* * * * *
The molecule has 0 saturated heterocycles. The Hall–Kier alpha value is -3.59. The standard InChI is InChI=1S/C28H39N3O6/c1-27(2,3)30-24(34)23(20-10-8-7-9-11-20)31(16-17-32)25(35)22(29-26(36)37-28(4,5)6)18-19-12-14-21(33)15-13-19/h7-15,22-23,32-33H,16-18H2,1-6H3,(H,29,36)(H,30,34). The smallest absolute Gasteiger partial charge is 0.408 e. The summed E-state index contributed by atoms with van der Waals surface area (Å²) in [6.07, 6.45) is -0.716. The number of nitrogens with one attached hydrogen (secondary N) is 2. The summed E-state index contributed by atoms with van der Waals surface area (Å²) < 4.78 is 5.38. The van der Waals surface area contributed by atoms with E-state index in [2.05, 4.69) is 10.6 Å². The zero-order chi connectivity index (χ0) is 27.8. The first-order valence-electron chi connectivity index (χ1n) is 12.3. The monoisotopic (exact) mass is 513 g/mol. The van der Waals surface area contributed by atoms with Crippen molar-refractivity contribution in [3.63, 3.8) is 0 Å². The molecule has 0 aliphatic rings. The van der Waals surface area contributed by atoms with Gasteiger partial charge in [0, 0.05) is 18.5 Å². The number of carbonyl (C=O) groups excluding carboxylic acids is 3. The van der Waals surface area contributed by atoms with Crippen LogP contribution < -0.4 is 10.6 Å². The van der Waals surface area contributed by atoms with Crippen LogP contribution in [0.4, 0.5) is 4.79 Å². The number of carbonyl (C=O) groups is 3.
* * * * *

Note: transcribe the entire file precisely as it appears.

The molecule has 0 saturated heterocycles. The Hall–Kier alpha value is -3.59. The standard InChI is InChI=1S/C28H39N3O6/c1-27(2,3)30-24(34)23(20-10-8-7-9-11-20)31(16-17-32)25(35)22(29-26(36)37-28(4,5)6)18-19-12-14-21(33)15-13-19/h7-15,22-23,32-33H,16-18H2,1-6H3,(H,29,36)(H,30,34). The smallest absolute Gasteiger partial charge is 0.408 e. The summed E-state index contributed by atoms with van der Waals surface area (Å²) in [6.07, 6.45) is -0.716. The number of nitrogens with one attached hydrogen (secondary N) is 2. The summed E-state index contributed by atoms with van der Waals surface area (Å²) < 4.78 is 5.38. The van der Waals surface area contributed by atoms with E-state index in [2.05, 4.69) is 10.6 Å². The zero-order chi connectivity index (χ0) is 27.8. The first-order valence-electron chi connectivity index (χ1n) is 12.3. The monoisotopic (exact) mass is 513 g/mol. The van der Waals surface area contributed by atoms with Crippen molar-refractivity contribution in [3.63, 3.8) is 0 Å². The molecule has 0 aliphatic rings. The van der Waals surface area contributed by atoms with Gasteiger partial charge in [0, 0.05) is 18.5 Å². The number of carbonyl (C=O) groups excluding carboxylic acids is 3. The van der Waals surface area contributed by atoms with Crippen LogP contribution < -0.4 is 10.6 Å². The van der Waals surface area contributed by atoms with Crippen LogP contribution in [0.4, 0.5) is 4.79 Å². The number of carbonyl (C=O) groups is 3.